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Thread: Constance Garnett - Tolstoy & Dostoevsky

  1. #16
    Moderator Logos's Avatar
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    There have been a number of discussions about Russian literature and translation in general
    http://www.online-literature.com/for...d.php?t=14658&

    and Garnett in particular here:
    http://www.online-literature.com/for...ad.php?t=31955

    of which I won't repeat myself again
    http://www.online-literature.com/for...99&postcount=3

    except to say that she did learn Russian and had many Russian revolutionary friends who visited her in England, or who she visited in Russia, including Tolstoy who praised her work on translating his novels.
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  2. #17
    Since the initial post in this thread, I've also learned of The Oxford Guide to Literature in English Translation, which apparently evaluates available translations.

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    Jealous Optimist Dori's Avatar
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    com-pas-sion (n.) [ME. & OFr. <LL. (Ec.) compassio, sympathy < compassus, pp. of compati, to feel pity < L. com-, together + pali, to suffer] sorrow for the sufferings or trouble of another or others, accompanied by an urge to help; deep sympathy; pity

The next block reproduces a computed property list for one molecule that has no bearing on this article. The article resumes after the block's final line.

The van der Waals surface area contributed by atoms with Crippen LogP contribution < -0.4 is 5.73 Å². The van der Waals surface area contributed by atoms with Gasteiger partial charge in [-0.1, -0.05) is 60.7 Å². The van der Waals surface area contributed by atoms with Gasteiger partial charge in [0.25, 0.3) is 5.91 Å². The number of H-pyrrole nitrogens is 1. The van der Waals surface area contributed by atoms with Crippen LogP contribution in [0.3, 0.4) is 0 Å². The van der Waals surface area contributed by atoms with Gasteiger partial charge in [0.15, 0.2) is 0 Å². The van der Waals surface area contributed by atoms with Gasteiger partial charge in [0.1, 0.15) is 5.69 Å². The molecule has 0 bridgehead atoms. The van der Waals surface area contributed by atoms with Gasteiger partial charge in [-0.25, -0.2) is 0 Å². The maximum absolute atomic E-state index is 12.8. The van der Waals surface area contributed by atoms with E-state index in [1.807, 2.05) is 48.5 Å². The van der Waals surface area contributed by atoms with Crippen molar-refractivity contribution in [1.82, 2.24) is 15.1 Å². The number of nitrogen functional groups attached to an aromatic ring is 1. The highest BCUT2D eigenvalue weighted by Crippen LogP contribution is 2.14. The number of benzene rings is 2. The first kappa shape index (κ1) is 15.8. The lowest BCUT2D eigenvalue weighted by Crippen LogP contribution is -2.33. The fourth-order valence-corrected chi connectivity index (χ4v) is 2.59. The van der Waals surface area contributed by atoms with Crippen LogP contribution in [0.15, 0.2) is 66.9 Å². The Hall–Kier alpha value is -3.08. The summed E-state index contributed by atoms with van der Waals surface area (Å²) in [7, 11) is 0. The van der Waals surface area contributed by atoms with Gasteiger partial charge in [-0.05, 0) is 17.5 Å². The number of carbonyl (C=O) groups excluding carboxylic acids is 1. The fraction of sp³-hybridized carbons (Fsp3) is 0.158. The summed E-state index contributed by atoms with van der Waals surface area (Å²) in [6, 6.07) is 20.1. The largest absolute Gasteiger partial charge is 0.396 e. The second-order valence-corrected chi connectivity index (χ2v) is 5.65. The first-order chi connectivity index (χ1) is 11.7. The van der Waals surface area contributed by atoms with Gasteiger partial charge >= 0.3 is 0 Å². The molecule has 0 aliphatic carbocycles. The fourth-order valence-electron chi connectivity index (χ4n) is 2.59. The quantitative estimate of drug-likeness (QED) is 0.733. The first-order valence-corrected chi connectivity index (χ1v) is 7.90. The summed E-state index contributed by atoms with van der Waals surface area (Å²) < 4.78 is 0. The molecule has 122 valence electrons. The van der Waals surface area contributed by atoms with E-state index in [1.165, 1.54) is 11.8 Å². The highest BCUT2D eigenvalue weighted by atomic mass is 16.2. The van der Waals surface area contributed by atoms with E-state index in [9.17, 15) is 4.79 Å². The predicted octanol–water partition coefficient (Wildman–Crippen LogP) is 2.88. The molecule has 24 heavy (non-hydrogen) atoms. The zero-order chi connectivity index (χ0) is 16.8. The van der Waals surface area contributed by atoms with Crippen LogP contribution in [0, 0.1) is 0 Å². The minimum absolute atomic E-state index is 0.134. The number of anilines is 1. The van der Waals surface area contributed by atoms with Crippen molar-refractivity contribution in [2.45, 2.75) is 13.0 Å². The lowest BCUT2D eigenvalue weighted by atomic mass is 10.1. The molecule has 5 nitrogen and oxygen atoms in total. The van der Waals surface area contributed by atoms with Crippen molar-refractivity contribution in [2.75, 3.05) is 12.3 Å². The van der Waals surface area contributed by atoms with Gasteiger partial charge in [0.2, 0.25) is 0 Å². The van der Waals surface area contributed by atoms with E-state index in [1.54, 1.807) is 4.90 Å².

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    I was wonder where you learned that Garnett skipped passages in her translation work --I know that DH Lawrence and others commented on her speed but who commented on omissions? Nabokov possibly?

    Also, would anyone here happen to know if Garnett translated and published "Family Happiness" (aka "Happy Ever After") -- I've googled looking for it and only the Edmonds translation comes up.

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    Quote Originally Posted by Kafka's Crow View Post
    Maybe it has something to do with the gypsy diaspora. Countries with stronger gypsy presence (Spain, France, Ireland etc) have richer and more diverse artistic traditions. If the Church gave us drama, gypsies (who were originally from India and were taken out of there a thousand years ago) gave us the wandering minstrel, the dancers, the musicians, the story-tellers.